"Breaking out" moves back and forth between the thoughts of an empowered female, designated by "I," and a little girl who feels powerless, indicated by an "i." They are both the same person, and the poem shows how the scared and questioning little girl grows powerful in two ways, first, by rejecting the domestic life led by her housewife mother and second, by breaking the yardstick her parents used to beat her.
In the first four stanzas, the little girl questions the life of housework that she, as a female, is being raised to lead. She doesn't see any need for using the "mangle" to iron clothes and she is not interested in the "stuffed sausage bag" of the vacuum cleaner. She can't understand why her mother submits to such drudgery, but knows she will not follow in her mother's footsteps.
In school, when she reads about the Greek Sisyphus, who was sent to Hades and had to roll a rock up a hill, always to have it slip from his grasp and roll to the bottom when he was half way up, so that he had to start over and over, the girl connects this to her mother's life of housework:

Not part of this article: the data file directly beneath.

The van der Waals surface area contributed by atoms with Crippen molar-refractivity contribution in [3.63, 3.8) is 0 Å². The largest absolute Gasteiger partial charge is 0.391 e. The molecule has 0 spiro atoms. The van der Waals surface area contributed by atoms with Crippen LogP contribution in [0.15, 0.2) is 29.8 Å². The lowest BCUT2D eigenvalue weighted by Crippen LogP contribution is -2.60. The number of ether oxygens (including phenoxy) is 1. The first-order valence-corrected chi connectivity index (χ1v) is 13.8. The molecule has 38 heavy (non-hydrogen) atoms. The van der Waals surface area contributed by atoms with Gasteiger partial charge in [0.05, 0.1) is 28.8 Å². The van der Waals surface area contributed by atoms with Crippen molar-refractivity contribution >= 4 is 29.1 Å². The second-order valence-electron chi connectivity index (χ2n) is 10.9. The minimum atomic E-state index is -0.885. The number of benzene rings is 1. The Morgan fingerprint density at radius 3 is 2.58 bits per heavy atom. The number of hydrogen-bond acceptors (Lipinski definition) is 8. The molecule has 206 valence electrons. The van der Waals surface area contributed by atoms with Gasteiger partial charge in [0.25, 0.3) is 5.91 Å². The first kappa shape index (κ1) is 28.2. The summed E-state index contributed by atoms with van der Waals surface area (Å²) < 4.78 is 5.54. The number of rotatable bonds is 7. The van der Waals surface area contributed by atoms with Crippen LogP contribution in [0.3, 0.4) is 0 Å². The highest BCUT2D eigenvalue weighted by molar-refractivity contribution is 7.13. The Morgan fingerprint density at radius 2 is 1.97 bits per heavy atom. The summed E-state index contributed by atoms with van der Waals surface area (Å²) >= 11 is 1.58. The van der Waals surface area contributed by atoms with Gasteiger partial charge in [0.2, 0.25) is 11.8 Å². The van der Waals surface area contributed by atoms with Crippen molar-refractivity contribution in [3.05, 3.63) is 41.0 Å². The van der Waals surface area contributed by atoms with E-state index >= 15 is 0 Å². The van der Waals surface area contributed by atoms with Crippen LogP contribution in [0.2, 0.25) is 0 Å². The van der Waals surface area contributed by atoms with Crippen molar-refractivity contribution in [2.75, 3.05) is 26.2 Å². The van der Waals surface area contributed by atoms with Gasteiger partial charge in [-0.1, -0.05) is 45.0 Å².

it was her I
thought of, housewife scrubbing
on raw knees as the factory rained ash.
In the second part of the poem, the girl describes being beaten and how painful it is. Finally, she breaks the yardstick that is used to beat her, and is surprised at how easy it is to do so. Breaking the yardstick doesn't end the beatings, but it does give her a sense of power.
Piercy sums up the poem's meaning in the final stanza:
This is not a tale of innocence lost but power gained : I would not be Sisyphus, there were things that I should learn to break.
The final stanza means she has gained power by deciding not to become a housewife ("Sisyphus") and by learning she can "break" what oppresses her, like the yardstick used to beat her.